Revel Ultima Studio loudspeaker Measurements part 3

I didn't test the behavior of the rear-facing tweeter, but fig.8 shows the changes in the on-axis response associated with the front tweeter switched to its "+1dB" and "-1dB" settings. The treble region shelves up or down by almost exactly 1dB, and, as KR noted, the "-0.5dB" and "-1dB" settings will be very useful in adjusting the Studio's treble balance in relatively live rooms. Conversely, the slight boost setting will be appropriate in very large or very dead rooms.

Fig.8 Revel Ultima Studio, effect of tweeter control set to "+1dB" and "-1dB" positions, normalized to response at 50" on tweeter axis.

The step response (fig.9) is exactly what you'd expect from a speaker using high-order crossover filters. All of the drivers are connected with positive-going acoustic polarity, with the tweeter slightly leading the midrange unit and the woofers bringing up the rear.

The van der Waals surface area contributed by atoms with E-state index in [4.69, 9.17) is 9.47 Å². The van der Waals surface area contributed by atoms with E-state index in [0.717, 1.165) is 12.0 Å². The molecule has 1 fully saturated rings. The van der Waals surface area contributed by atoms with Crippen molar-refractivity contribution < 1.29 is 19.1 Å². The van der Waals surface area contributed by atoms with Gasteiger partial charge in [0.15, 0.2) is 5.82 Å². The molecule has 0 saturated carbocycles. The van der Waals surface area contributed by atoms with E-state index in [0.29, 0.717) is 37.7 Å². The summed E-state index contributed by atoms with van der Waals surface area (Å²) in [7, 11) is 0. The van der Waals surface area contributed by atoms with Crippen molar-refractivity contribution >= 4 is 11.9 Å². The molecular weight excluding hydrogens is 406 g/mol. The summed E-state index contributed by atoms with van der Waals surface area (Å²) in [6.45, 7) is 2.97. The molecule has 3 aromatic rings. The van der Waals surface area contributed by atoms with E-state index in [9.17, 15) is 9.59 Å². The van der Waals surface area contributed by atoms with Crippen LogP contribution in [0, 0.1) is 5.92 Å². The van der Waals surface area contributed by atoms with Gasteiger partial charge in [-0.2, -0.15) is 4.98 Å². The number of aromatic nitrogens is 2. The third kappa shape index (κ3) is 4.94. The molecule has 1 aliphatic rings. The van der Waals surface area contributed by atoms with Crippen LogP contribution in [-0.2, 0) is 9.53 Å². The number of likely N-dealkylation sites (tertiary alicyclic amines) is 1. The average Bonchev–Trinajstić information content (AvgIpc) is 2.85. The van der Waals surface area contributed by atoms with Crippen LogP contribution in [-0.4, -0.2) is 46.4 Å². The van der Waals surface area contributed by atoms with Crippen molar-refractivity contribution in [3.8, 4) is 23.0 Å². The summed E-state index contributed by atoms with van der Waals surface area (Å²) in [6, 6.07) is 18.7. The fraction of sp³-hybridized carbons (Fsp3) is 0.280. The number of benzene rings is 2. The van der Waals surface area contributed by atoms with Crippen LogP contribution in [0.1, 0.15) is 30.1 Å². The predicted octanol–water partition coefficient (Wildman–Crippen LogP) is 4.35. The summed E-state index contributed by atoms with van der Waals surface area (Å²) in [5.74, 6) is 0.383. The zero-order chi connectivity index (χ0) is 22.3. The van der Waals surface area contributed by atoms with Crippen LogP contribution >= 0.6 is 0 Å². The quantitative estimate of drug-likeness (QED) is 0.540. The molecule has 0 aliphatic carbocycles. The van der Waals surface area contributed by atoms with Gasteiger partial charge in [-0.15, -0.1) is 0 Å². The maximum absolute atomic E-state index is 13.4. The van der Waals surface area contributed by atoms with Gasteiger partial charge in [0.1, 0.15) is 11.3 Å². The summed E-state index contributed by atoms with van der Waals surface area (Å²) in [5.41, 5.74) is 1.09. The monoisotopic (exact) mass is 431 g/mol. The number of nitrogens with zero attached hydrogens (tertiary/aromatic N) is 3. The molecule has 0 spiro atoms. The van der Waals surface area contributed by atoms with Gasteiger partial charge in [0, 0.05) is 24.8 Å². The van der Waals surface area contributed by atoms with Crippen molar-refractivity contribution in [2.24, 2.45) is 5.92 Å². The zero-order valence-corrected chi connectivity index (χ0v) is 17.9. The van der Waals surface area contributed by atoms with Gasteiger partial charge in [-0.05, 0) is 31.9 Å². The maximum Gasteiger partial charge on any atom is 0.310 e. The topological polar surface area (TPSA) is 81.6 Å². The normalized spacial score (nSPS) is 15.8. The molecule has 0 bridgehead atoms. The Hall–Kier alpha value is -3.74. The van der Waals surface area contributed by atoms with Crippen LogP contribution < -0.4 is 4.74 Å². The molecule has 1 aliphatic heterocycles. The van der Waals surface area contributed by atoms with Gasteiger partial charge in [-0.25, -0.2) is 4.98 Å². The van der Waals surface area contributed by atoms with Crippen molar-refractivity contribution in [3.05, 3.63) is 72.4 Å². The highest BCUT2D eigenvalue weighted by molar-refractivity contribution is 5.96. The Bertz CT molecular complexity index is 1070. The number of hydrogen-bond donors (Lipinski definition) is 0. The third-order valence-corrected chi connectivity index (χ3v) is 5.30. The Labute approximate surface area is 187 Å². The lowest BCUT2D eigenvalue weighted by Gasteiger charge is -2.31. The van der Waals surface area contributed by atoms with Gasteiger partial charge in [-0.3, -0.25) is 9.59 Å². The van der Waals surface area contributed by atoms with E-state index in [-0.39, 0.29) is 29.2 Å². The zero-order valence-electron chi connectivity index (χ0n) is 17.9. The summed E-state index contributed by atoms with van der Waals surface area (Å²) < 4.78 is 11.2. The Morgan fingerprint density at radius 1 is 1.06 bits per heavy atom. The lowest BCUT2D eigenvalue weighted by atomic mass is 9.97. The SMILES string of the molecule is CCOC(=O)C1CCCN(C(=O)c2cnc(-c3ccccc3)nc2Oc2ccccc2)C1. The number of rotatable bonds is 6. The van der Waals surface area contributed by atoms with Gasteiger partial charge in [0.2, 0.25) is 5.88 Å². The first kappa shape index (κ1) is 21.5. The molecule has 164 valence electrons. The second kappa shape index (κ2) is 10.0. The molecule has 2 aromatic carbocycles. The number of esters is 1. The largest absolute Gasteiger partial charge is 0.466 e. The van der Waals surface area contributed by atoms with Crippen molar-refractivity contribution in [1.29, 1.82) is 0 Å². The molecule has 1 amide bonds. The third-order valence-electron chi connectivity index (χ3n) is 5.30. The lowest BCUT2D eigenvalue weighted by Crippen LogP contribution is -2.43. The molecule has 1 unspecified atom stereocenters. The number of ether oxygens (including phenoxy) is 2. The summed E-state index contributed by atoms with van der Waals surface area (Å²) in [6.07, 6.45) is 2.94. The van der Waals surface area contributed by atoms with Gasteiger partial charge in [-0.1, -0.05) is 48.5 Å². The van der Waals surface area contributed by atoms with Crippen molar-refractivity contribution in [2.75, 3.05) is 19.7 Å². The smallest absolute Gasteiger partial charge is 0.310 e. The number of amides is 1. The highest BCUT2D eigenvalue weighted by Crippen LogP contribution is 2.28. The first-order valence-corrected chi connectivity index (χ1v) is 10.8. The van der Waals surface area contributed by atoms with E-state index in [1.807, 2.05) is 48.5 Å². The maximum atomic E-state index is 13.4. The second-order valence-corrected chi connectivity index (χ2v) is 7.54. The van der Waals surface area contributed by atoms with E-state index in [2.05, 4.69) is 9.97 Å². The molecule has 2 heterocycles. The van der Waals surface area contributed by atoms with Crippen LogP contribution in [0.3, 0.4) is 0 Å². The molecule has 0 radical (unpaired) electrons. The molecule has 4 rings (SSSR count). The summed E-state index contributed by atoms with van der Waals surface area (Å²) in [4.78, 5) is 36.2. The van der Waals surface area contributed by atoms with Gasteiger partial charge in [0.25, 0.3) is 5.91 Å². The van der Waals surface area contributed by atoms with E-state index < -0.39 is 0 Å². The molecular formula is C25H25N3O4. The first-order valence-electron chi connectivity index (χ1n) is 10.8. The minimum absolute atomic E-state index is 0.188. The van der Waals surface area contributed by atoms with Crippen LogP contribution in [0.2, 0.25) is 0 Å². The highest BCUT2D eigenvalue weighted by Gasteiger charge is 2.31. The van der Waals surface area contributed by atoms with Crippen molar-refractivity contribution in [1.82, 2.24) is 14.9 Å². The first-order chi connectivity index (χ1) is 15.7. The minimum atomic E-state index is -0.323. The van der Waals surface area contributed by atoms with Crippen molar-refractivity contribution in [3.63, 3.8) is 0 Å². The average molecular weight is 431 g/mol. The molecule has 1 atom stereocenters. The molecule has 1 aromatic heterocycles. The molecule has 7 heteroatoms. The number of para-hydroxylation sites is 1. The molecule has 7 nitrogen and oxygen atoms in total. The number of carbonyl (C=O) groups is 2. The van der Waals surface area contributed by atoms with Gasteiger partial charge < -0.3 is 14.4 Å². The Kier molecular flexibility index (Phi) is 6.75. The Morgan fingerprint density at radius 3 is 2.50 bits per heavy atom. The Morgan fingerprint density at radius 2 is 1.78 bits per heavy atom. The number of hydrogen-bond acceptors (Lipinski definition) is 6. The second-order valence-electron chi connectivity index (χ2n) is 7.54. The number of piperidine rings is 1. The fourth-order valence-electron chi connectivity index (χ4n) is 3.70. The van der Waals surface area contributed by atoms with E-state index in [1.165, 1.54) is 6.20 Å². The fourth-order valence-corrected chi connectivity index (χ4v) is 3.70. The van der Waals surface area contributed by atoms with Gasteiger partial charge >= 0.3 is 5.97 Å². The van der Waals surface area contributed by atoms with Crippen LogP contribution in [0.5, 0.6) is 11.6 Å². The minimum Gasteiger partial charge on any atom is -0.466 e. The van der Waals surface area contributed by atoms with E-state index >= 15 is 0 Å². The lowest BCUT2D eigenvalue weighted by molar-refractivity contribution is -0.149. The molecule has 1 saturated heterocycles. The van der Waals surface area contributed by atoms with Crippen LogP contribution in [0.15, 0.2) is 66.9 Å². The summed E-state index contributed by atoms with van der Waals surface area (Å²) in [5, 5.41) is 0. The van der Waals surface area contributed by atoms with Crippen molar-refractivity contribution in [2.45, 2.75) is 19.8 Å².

Fig.9 Revel Ultima Studio, on-axis step response at 50" (5ms time window, 30kHz bandwidth).

The Revel's waterfall plot (fig.10) is one of the cleanest I have ever seen. The slight amount of delayed energy associated with the on-axis notch in the presence region suggests that this is some sort of diffraction/interference effect, which is why it disappears off-axis.

Fig.10 Revel Ultima Studio, cumulative spectral-decay plot at 50" (0.15ms risetime).

When I visited the Revel facility in L.A.'s San Fernando Valley last spring, I was enormously impressed with the know-how the company's engineering team had brought to bear on the problems traditionally associated with loudspeaker design and manufacture. The Revel Ultima Studio's measured performance pays tribute to that know-how.—John Atkinson